Jobs fell by 378,000 in the September quarter
Filled jobs fell by 2.6 per cent and hours worked fell by 4.7 per cent in the September quarter 2021, according to seasonally adjusted figures released today by the Australian Bureau of Statistics (ABS).
Bjorn Jarvis, head of Labour Statistics at the ABS, said: “The fall in filled jobs (jobs with an employed person in them) in the September quarter was driven by large decreases in the Accommodation and food services and Retail trade industries. These industries are both large employers – together accounting for around 18 per cent of all filled jobs before the pandemic – and they contributed over half (53 per cent) of the fall in filled jobs in the September quarter”.
“The impacts from the Delta period were more concentrated in the Accommodation and food services and Retail trade industries than early in the pandemic. In the June quarter 2020, around 19 per cent of the fall in filled jobs was in Accommodation and food services, while filled jobs in Retail trade actually rose slightly, given the heightened retail activity early in the pandemic.”
“Filled jobs fell by 378,000 in the September quarter, including 308,000 fewer main jobs and 70,000 fewer secondary jobs. This relatively large fall in secondary jobs meant that the number of multiple job holders fell by 7.8 per cent,” Mr Jarvis said.
Hours worked fell by 4.7 per cent over the September quarter and were 3.6 per cent below pre pandemic levels.
“While not as pronounced as the quarterly fall in hours worked at the start of the pandemic, when there were large impacts across more industries and more parts of Australia, the decline in hours worked over the September quarter was the second largest fall in the series, which goes back to the mid-1990s.” Mr Jarvis said.
As seen throughout the pandemic, jobs in the customer-facing industries were the most impacted by trading and other restrictions.
The Accommodation and food services industry saw the largest decline in the number of filled jobs in the September quarter (down 143,000), while the 12.9 per cent decrease in filled jobs in Arts and recreation was the largest in proportional terms. Accommodation and food services experienced the sharpest decline in hours worked (30.6 per cent).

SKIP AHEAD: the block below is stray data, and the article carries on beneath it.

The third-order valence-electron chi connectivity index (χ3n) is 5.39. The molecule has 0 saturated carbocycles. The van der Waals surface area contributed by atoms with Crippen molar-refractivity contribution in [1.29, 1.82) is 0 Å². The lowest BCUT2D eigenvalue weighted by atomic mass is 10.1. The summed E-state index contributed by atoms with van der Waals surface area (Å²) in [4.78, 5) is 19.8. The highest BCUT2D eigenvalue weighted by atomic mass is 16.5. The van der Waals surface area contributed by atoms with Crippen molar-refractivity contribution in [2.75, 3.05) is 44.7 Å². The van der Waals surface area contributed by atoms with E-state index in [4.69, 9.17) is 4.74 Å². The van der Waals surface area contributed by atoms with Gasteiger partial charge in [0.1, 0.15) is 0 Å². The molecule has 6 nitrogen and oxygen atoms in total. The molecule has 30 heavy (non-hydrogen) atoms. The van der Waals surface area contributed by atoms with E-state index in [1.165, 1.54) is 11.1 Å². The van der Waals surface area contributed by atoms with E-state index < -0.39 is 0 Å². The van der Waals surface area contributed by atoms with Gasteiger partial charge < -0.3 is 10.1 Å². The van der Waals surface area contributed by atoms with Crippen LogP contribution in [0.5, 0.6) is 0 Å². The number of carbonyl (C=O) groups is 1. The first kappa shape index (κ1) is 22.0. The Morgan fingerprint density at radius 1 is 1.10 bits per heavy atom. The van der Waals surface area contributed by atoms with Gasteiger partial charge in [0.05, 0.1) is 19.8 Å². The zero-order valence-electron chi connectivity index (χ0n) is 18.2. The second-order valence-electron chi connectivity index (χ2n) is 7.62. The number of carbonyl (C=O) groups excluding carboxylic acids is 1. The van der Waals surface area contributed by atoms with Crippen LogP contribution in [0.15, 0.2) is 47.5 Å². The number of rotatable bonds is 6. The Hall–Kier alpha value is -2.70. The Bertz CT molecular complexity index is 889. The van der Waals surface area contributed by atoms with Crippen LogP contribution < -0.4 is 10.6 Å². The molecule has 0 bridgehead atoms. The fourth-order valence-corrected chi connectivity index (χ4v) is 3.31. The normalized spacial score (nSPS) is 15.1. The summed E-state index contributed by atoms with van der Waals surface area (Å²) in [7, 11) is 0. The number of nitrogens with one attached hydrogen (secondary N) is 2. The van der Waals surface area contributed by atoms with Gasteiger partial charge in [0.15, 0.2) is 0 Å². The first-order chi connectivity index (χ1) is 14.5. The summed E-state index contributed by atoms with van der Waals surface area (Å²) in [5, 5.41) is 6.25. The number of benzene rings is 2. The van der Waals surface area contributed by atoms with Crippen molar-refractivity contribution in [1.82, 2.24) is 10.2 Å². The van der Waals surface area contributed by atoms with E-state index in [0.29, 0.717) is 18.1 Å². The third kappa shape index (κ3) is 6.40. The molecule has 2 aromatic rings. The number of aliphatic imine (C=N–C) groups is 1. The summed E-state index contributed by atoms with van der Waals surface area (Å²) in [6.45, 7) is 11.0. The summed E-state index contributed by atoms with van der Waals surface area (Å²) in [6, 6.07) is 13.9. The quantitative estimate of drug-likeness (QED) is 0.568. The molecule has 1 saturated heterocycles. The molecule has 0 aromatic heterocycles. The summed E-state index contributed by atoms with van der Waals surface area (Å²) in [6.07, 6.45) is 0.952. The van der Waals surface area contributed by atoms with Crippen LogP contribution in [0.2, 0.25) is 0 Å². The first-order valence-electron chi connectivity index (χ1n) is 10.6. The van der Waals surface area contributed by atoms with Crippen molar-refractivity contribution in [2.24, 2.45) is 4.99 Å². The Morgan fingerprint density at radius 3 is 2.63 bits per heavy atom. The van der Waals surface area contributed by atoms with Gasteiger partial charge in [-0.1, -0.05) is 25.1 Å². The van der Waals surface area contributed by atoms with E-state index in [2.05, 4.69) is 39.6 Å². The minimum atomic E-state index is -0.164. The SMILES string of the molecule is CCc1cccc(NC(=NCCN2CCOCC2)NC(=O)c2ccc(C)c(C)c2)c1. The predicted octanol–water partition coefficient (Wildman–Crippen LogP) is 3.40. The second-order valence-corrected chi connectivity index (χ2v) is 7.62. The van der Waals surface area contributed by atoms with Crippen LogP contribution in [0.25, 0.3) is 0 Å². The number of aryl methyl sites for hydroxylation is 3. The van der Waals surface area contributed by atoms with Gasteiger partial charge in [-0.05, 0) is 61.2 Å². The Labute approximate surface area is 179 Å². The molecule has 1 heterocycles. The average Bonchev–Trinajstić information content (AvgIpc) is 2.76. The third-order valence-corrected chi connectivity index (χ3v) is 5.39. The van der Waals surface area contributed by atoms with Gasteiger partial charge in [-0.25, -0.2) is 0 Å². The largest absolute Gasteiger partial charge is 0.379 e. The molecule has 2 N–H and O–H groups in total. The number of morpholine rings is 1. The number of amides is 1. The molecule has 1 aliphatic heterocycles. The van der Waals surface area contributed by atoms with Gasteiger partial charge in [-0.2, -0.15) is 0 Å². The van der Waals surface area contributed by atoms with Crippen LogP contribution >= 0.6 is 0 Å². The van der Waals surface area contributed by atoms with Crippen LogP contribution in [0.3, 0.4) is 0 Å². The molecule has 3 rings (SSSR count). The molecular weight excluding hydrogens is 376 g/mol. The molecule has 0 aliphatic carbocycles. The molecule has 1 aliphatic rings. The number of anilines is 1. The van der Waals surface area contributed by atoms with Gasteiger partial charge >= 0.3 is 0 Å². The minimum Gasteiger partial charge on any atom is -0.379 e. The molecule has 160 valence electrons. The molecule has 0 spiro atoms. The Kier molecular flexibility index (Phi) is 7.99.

In contrast with the first wave of the pandemic, when Retail trade experienced a slight increase in filled jobs (up 1.1 per cent), filled jobs in this industry fell by 4.1 per cent during the Delta period.
Financial and insurance services was the only other industry to see an increase in filled jobs during June quarter 2020, and this industry also saw a fall in filled jobs in September quarter 2021 (2.5 per cent).
While the Construction and Administrative and support services industries experienced large declines in filled jobs early in the pandemic, in the September quarter 2021 Construction saw only a slight fall (down 5,000) while filled jobs in Administrative support services rose by 15,000.
“Sixteen of the nineteen industries saw a decline in filled jobs during September quarter, with thirteen of nineteen industries again below their pre-pandemic levels.” Mr Jarvis said.
Further information is available in Labour Account Australia.
- ‘Filled jobs’ refer to jobs with employed people in them. The Labour Account also includes information on job vacancies and total jobs.
- The September quarter Labour Account includes revisions to previously published data. These reflect regular historical revisions, as well as a range of other method and data source enhancements. See Labour Account Australia for more information.
- The Australian Labour Account complements other ABS measures to build a more comprehensive picture of the labour market. Labour Account data provides the number of filled jobs at a point-in-time each quarter, while the annual Jobs in Australia data provides insights into all jobs held throughout the year, and Labour Force Survey data measures the number of people employed each month.
- Data contained in this media release refer to seasonally adjusted estimates, unless otherwise stated.
- When reporting ABS data, the Australian Bureau of Statistics (or ABS) must be attributed as the source.
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